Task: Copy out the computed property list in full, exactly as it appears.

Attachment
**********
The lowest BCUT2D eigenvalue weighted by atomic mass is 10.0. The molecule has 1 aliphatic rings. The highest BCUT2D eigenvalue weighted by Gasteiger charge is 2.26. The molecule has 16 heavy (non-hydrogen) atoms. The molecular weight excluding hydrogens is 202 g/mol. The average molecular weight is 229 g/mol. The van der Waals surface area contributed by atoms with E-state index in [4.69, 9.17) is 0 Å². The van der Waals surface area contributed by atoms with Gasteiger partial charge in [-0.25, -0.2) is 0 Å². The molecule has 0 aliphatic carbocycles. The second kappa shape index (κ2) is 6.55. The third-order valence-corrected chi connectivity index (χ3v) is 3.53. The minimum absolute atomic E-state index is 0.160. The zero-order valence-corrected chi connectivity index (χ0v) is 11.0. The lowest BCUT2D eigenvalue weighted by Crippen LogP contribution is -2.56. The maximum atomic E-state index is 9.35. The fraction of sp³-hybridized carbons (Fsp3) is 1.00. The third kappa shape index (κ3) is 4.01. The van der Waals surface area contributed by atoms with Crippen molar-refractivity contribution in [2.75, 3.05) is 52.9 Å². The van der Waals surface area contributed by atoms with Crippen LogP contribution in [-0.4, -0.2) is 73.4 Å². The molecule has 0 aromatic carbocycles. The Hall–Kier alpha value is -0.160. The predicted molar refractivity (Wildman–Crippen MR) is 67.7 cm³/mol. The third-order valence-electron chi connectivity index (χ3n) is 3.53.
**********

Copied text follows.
The lowest BCUT2D eigenvalue weighted by atomic mass is 10.0. The molecule has 1 aliphatic rings. The highest BCUT2D eigenvalue weighted by Gasteiger charge is 2.26. The molecule has 16 heavy (non-hydrogen) atoms. The molecular weight excluding hydrogens is 202 g/mol. The average molecular weight is 229 g/mol. The van der Waals surface area contributed by atoms with E-state index in [4.69, 9.17) is 0 Å². The van der Waals surface area contributed by atoms with Gasteiger partial charge in [-0.25, -0.2) is 0 Å². The molecule has 0 aliphatic carbocycles. The second kappa shape index (κ2) is 6.55. The third-order valence-corrected chi connectivity index (χ3v) is 3.53. The minimum absolute atomic E-state index is 0.160. The zero-order valence-corrected chi connectivity index (χ0v) is 11.0. The lowest BCUT2D eigenvalue weighted by Crippen LogP contribution is -2.56. The maximum atomic E-state index is 9.35. The fraction of sp³-hybridized carbons (Fsp3) is 1.00. The third kappa shape index (κ3) is 4.01. The van der Waals surface area contributed by atoms with Crippen molar-refractivity contribution in [2.75, 3.05) is 52.9 Å². The van der Waals surface area contributed by atoms with Crippen LogP contribution in [-0.4, -0.2) is 73.4 Å². The molecule has 0 aromatic carbocycles. The Hall–Kier alpha value is -0.160. The predicted molar refractivity (Wildman–Crippen MR) is 67.7 cm³/mol. The third-order valence-electron chi connectivity index (χ3n) is 3.53.